“What goes up must come down.” This quote, attributed to Issac Newton, is often used to point out that everything — from corporates to celebs — eventually reaches a peak, hangs there for a while, and then a painful downhill tumble begins. They may not hit rock bottom, but these entities will never again soar to those giddy heights.
Newton perhaps had an apple in mind when he uttered that maxim. So it is rather amusing that, currently, a high-profile company this adage might apply to is Apple. Is this the zenith for the Cupertino company? In 2017, will critics look at Apple’s dwindling sales and depressing revenue figures, shake heads, and wheel out that standard lament — “If only Steve Jobs had been around…?”
On November 1, Business Insider carried an article with a rather scary (for Apple, that is) headline — “iPhone users are abandoning their loyalty to Apple”. The data to back this claim comes from UBS’ research division, and shows loyalty to Apple remains strong in the US, UK and Germany, but has significantly weakened in Japan. The most melodramatic drop, however, has been in the biggest market of them all: China. Here, retention rates have “fallen off a cliff”, declining 30 per cent over the past quarter.
The key reason given is that local Chinese brands have surged ahead on the wings of innovation, while the iPhone has been relatively stagnant. Even loyal fans would agree that the iPhone 7 isn’t a breathtakingly impressive upgrade over the previous version. If anything, some will tell you how upset they are about that missing headphone jack.
Unsurprisingly, reviewers too have been sceptical, despite Apple’s formidable hype machine. The Week says the iPhone 7 is not worth buying, and the reaction to the phone has been “lukewarm at best”. Forbes makes it clear in the headline itself that people should instead save their money for the iPhone 8. Or for a Chinese phone. Apparently, Apple CEO Tim Cook and design guru Jonny Ive know the iPhone 7 and 7 Plus’ designs are outdated, but “they left it in because they’re saving the really cool design changes for next year’s tenth anniversary phone”.
This sounds a bit odd. Will Apple risk loosening its grip on the market, just to save up for some magical experience next year? Is the company so bereft of creativity that it needs to put a few ideas into cold storage for the iPhone 8? And, most importantly, would disappointed fans who switch over to one of the latest Android phones bother coming back to Apple next year? As we have seen with the HTC 10, LG V20 and Google Pixel line-up, Apple’s competition is more than capable of conjuring up impressive phones, this year and surely in 2017.
A Reuters report from October 26 notes that Apple posted its third successive quarter of declining iPhone sales, while forecasting lower profit margins over the upcoming holiday season. The report also quotes Neil Saunders, head of retail research firm Conlumino, as saying, “In essence, in China and elsewhere, while Apple’s products are still seen favourably, the distance between Apple and its competitors is nowhere near as great as it once was.” The Guardian adds that Apple’s annual profits fell for the first time in 15 years because of the decline in iPhone sales. Meanwhile, some analysts are concerned that the world may have reached peak Apple — almost everyone who wants and can afford an iPhone already has one.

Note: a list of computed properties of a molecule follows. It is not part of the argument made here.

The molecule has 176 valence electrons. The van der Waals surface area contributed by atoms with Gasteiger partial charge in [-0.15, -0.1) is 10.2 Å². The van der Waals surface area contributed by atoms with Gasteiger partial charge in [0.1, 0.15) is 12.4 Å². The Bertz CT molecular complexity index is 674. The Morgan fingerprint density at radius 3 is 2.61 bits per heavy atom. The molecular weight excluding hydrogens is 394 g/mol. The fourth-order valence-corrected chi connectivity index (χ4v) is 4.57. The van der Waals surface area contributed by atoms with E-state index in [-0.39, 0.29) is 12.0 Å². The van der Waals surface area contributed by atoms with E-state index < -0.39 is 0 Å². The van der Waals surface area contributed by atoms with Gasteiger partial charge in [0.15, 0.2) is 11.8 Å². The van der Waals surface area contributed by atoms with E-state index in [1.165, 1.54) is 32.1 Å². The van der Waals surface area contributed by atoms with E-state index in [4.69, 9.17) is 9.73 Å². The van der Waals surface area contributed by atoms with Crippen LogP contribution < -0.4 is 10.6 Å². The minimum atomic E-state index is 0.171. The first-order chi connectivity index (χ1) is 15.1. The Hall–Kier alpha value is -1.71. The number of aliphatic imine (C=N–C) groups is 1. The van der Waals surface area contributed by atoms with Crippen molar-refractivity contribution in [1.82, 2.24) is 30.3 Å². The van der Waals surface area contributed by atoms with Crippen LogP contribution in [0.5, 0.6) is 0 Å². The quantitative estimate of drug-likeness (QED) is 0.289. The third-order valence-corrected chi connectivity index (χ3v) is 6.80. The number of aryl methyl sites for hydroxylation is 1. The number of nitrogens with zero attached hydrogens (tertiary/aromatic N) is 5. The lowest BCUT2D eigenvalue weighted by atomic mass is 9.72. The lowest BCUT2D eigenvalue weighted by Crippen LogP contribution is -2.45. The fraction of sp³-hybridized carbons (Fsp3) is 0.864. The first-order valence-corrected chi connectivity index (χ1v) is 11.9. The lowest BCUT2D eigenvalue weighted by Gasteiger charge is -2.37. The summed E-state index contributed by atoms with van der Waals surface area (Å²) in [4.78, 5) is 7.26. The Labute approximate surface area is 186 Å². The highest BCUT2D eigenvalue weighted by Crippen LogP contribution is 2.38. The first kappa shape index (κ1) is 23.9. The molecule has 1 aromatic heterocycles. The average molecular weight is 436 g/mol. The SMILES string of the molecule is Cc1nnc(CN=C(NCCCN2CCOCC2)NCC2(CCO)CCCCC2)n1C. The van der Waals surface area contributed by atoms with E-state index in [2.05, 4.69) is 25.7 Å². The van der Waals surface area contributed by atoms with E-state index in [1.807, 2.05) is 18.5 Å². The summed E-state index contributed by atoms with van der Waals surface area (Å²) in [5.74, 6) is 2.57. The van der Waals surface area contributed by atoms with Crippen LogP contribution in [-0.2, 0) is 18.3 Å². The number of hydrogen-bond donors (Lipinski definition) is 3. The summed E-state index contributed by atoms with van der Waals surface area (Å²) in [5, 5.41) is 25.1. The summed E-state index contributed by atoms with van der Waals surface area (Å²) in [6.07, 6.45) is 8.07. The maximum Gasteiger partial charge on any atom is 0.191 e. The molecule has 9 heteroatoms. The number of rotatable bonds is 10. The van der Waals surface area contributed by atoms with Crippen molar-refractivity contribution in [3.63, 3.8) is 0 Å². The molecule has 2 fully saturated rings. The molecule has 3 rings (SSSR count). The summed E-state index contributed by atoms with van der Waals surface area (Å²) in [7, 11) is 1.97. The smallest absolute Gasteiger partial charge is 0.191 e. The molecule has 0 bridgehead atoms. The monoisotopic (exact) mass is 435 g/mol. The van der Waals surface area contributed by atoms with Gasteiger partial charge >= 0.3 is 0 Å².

Interestingly, the Telecommunications Regulatory Authority (TRA) report for the second quarter of this year reveals the top five handsets in use in the UAE were Apple iPhone 6 (penetration of 4.17 per cent), Nokia 108 (2.99 per cent), Samsung Galaxy J100H/J1 (2.45 per cent), iPhone 6S (2.32 per cent) and 5S (2.29 per cent). However, the report cautions that, although the data might suggest Apple is dominating the UAE market, in reality it is the Samsung brand that is most popular. “The TRA’s report shows that one third of all handsets registered on UAE networks during Q2 2016 were manufactured by Samsung. The top four brands were Samsung (33.3 per cent of all handsets registered), Nokia (27 per cent), Apple (13.6 per cent) and Blackberry (1.8 per cent).”
So has Apple lost its mojo? Or is the iPhone 7 an aberration in an otherwise awesome line-up of Apple products? Well, the newly released MacBook Pro is faring no better. An insightful read on ITBusinessEdge points out that new products released by companies that are on top can be “leading indicators of stagnation and decline”. Alternatively, they can point to continued innovation. But the report suggests that the MacBook Pro seems to be the handiwork of a company that has stopped innovating and listening to its customers. This is a terrible accusation, given that Apple built its reputation as the company with an “intuitive sense of what its customers want — or soon would want”.
But this is Apple we are talking about, and it may not be all doom and creative gloom from here on. The company is sitting on a massive stockpile of cash — CNBC states its enormous hoard has grown to $237.6 billion (Dh872.7 billion) in the fourth quarter, up $6.1 billion over the previous one. That should be more than enough for Apple to acquire a super deluxe version of mojo. In rose gold. So after a temporary glitch, perhaps the company will reach even greater heights. And perhaps the iPhone 8 will be such a great phone that millions of Android fans will camp outside Apple stores days before launch just to grab one. Those remaining Blackberry and Nokia holdouts might even join the queue.